@JulienMercille is lecturer at UCD and the author of The Political Economy and Media Coverage of the European Economic Crisis: The Case of Ireland (2015, Routledge). His new book, Europe’s Treasure Ireland (Palgrave), will be out in July 2015.

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46 thoughts on “The Politics Of Policing Unjust Laws

    1. ex pat

      There for quite some time I suspect; Martin Luther King broke no laws he walked down the road in the equivalent of the October Water protest and unlike Ireland they were battered. Anyone who confuses a march from A to B to preventing the delivery of a utility contract is deluded.

        1. ex pat

          I watched the most recent film on it; the focus was on his use of voter registration and marching to achieve it. Both of which were fully legal.

      1. d4n

        Funny how one of his most famous pieces of writing was about when laws should be broken, and was written from jail… Maybe you’re thinking of a different MLK?
        ‘You express a great deal of anxiety over our willingness to break laws. This is certainly a legitimate concern. Since we so diligently urge people to obey the Supreme Court’s decision of 1954 outlawing segregation in the public schools, at first glance it may seem rather paradoxical for us consciously to break laws. One may well ask: “How can you advocate breaking some laws and obeying others?” The answer lies in the fact that there are two types of laws: just and unjust. I would be the first to advocate obeying just laws. One has not only a legal but a moral responsibility to obey just laws. Conversely, one has a moral responsibility to disobey unjust laws. I would agree with St. Augustine that “an unjust law is no law at all.”

        Now, what is the difference between the two?… An unjust law is a code that a numerical or power majority group compels a minority group to obey but does not make binding on itself. This is difference made legal. By the same token, a just law is a code that a majority compels a minority to follow and that it is willing to follow itself. This is sameness made legal. Let me give another explanation. A law is unjust if it is inflicted on a minority that, as a result of being denied the right to vote, had no part in enacting or devising the law. Who can say that the legislature of Alabama which set up that state’s segregation laws was democratically elected?…’ MLK, Letter from a Birmingham Jail.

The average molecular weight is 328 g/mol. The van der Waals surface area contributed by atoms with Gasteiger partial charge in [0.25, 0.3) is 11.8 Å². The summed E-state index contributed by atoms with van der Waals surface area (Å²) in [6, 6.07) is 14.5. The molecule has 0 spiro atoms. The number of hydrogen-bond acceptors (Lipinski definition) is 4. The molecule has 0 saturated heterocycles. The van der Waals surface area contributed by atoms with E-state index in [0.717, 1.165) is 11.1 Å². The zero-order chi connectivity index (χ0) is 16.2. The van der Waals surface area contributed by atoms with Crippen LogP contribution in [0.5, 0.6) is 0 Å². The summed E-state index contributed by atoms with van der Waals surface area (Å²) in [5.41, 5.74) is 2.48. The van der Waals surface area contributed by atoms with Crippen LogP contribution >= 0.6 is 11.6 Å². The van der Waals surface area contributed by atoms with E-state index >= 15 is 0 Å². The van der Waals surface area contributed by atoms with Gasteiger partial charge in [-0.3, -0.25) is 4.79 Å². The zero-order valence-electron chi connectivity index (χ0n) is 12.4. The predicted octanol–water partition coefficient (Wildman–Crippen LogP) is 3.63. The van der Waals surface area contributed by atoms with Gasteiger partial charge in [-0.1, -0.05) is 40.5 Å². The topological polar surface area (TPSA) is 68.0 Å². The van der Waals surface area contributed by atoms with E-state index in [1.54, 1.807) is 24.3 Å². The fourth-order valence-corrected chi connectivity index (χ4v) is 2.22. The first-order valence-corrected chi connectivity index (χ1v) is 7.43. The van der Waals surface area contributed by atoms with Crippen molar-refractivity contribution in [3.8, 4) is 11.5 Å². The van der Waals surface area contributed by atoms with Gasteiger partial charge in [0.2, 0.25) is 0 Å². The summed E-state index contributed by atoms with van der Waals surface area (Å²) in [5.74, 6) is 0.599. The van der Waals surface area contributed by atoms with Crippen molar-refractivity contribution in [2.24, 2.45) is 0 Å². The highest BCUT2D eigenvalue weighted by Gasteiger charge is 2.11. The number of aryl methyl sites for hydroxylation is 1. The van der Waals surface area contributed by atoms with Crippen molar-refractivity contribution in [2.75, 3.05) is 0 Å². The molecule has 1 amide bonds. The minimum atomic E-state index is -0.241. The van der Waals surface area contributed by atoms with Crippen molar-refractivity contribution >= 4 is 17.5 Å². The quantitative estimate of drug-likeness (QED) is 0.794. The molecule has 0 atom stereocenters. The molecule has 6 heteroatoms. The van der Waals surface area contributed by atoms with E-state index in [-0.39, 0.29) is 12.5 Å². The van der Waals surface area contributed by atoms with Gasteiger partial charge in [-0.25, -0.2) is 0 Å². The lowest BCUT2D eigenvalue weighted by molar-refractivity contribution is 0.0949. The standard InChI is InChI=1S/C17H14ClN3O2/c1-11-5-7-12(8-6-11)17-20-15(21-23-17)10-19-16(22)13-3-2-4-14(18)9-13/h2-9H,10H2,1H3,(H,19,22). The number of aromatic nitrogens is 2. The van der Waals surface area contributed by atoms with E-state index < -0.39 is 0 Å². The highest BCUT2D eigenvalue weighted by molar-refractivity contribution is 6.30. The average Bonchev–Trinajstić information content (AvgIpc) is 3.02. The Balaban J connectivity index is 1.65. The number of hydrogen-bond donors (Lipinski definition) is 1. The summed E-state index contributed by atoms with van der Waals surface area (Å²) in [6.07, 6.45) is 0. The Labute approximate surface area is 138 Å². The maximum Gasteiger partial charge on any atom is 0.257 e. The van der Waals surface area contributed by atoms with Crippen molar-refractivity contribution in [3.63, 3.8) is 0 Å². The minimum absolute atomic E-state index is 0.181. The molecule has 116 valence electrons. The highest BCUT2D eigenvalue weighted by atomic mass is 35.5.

‘Sometimes a law is just on its face and unjust in its application. For instance, I have been arrested on a charge of parading without a permit. Now, there is nothing wrong in having an ordinance which requires a permit for a parade. But such an ordinance becomes unjust when it is used to maintain segregation and to deny citizens the First-Amendment privilege of peaceful assembly and protest.’ ibid

        ‘I submit that an individual who breaks a law that conscience tells him is unjust, and who willingly accepts the penalty of imprisonment in order to arouse the conscience of the community over its injustice, is in reality expressing the highest respect for law. ‘ ibid
        Hard to see how you could have missed these.

    2. Supercrazyprices

      Ah yes Jonotti, you use the old “nutter” line when you know full well that he is absolutely correct but it doesn’t suit your centre-right police state agenda.

  1. Rob_G

    What I took from this is that people should only obey whatever laws they feel like, and that having to pay for the water that you use is an injustice on the scale of those suffered by African Americans in the 1960s.

    Another winning contribution from Mercille…

    1. Jackdaw

      I love the line “three others were also taken”. No my good man they were arrested in accordance with law.

  2. Owen

    The best thing about the referendum is that we got a break from the ratings of the water charge w*nkers.

  3. Paolo

    Julien, you are clearly not a very intelligent person. Is it undemocratic to tax people at source? Is it undemocratic to provide services and expect people to pay for them? Is it undemocratic that a majority of people concerned have registered to pay for the water supply?

    1. aretheymyfeet

      It is undemocratic to tax for water over a number of years (1.2 billion approximately per annum) and to then misappropriate such funds to be spent on other areas (bloated senior civil servant salary and pension entitlements for example). Then, after decades of inadequate investment in the system and it inevitably requiring a massive repair and upgrade, the political class demand the people who are already paying back debts that were never theirs to begin with, now pay extra charges for the supply of the same crappy service. It is undemocratic for this demand to be on the back of the setting up of an insider filled quango with gold plated salaries, pensions and bonuses, the cost to administer said quango exceeding the monies charges will bring in.